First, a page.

Watching my two year old daughter sleep fills me all at once with wondrous happiness and a little bit of envy.
Like many adults, sleep doesn’t always come easily to me. I envy the way in which her entire body, with limbs at all angles, rises and falls with a steady, tranquil breath as she willingly receives the gift of deep rest.
Her posture is open, her expression calm, completely unworried and oblivious to her surroundings. While it seems no two of her sleep positions are ever the same, I smile when she snoozes bum-up, mirroring one of my favourite yoga poses, Balasana.
Taking a cue from the simplicity and ease of a child at rest, Balasana is a wonderful restorative yoga pose. Literally translated as ‘Child’s Pose’ its nurturing shape and grounding qualities can help ease out a cranky back and encourage introspection for us grown-ups.
The pose can also help to smooth out and slow the breath, preparing us for quality rest.
I encourage you to curl up, turn you back on the world, and take a few moments in Balasana.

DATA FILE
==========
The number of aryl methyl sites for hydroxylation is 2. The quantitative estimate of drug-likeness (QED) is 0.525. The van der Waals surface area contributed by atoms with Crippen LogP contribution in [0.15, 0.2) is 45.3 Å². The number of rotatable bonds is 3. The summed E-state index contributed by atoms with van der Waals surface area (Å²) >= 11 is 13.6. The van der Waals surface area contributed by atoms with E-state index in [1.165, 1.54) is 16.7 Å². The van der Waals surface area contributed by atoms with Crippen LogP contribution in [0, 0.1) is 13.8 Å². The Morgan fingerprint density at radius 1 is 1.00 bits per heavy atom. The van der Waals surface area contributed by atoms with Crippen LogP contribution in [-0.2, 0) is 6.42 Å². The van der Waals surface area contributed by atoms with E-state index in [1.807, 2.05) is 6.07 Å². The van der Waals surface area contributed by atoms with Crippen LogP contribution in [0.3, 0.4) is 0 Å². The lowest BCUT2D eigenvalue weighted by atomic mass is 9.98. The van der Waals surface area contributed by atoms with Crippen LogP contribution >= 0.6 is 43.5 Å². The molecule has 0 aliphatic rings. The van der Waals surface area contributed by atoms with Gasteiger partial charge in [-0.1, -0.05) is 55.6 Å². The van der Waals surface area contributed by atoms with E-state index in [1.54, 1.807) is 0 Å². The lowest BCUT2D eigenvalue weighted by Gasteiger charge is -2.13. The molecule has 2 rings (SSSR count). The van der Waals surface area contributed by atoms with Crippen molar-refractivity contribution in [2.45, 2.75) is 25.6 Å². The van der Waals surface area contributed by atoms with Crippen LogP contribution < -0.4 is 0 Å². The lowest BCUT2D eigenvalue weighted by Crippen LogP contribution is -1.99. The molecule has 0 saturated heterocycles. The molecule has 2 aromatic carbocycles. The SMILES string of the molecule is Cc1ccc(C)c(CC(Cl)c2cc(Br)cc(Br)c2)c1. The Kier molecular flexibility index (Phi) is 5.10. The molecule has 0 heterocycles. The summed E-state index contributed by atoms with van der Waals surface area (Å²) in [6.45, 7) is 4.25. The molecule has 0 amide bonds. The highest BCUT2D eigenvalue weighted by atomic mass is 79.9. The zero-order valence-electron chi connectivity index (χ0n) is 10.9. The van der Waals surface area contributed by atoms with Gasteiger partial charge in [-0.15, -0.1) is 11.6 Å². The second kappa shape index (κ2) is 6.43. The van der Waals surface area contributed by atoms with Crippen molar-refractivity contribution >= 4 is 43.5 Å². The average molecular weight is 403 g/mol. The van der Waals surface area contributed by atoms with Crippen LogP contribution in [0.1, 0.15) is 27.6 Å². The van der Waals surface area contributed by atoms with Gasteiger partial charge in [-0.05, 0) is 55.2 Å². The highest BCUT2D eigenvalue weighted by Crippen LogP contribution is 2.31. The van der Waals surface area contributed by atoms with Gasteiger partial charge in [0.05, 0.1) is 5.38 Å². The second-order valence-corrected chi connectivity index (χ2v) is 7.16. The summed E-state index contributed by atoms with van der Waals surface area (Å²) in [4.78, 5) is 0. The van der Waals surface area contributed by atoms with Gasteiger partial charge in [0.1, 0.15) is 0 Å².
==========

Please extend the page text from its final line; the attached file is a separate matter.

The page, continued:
Getting into Child’s Pose:
Kneel on your mat with knees beside one another, connect the big toes, sit the buttocks back to rest on the heels. (Slide a folded blanket or bolster under the buttocks, if needed.)
Maintaining a tall spine, lean forward slowly and drape your torso over the thighs. Rest your forehead on the mat, or if it does not comfortably reach, on a folded blanket.
Arms can rest beside the body, palms facing up, or extend them ahead of you, palms grounded.
Close your eyes. Allow the full-body, gravitational pull of the pose to anchor your body to the mat and your thoughts to the breath. Cultivate the same full, soft and easy breath of a sleeping infant. Tune into the movement of the breath at the belly and be comforted by it’s rhythm.
Visualise your spine lengthening, the sacrum widening and decending, the shoulder-blades sliding from the midline. Allow the back of your heart to receive the breath.
Relax the face…and stay for as long as you like.
Benefits of Child’s Pose:
. Gently lengthens and stretches the entire back
. Eases out tensions in the spine, shoulders and chest
. Calms the mind
. Eases fatigue and headache
. Encourages internal focus
Love elephant and want to go steady?
Apprentice Editor: Terri Tremblett / Editor: Catherine Monkman